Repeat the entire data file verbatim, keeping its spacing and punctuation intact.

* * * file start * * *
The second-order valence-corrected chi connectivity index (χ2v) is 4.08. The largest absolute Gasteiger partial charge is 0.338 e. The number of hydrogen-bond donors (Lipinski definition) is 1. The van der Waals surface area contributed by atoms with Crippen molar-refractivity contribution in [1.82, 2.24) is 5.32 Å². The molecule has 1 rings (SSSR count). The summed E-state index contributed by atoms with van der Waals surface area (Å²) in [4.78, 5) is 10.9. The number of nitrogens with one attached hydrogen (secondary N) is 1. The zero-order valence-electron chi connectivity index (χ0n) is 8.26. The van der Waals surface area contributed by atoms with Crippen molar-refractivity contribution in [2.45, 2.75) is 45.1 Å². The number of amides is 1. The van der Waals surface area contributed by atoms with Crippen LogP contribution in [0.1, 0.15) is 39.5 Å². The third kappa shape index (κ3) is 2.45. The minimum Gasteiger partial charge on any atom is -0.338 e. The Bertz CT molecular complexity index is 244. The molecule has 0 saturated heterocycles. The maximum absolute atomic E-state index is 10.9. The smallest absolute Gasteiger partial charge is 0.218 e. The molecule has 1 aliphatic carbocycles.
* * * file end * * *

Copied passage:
The second-order valence-corrected chi connectivity index (χ2v) is 4.08. The largest absolute Gasteiger partial charge is 0.338 e. The number of hydrogen-bond donors (Lipinski definition) is 1. The van der Waals surface area contributed by atoms with Crippen molar-refractivity contribution in [1.82, 2.24) is 5.32 Å². The molecule has 1 rings (SSSR count). The summed E-state index contributed by atoms with van der Waals surface area (Å²) in [4.78, 5) is 10.9. The number of nitrogens with one attached hydrogen (secondary N) is 1. The zero-order valence-electron chi connectivity index (χ0n) is 8.26. The van der Waals surface area contributed by atoms with Crippen molar-refractivity contribution in [2.45, 2.75) is 45.1 Å². The number of amides is 1. The van der Waals surface area contributed by atoms with Crippen LogP contribution in [0.1, 0.15) is 39.5 Å². The third kappa shape index (κ3) is 2.45. The minimum Gasteiger partial charge on any atom is -0.338 e. The Bertz CT molecular complexity index is 244. The molecule has 0 saturated heterocycles. The maximum absolute atomic E-state index is 10.9. The smallest absolute Gasteiger partial charge is 0.218 e. The molecule has 1 aliphatic carbocycles.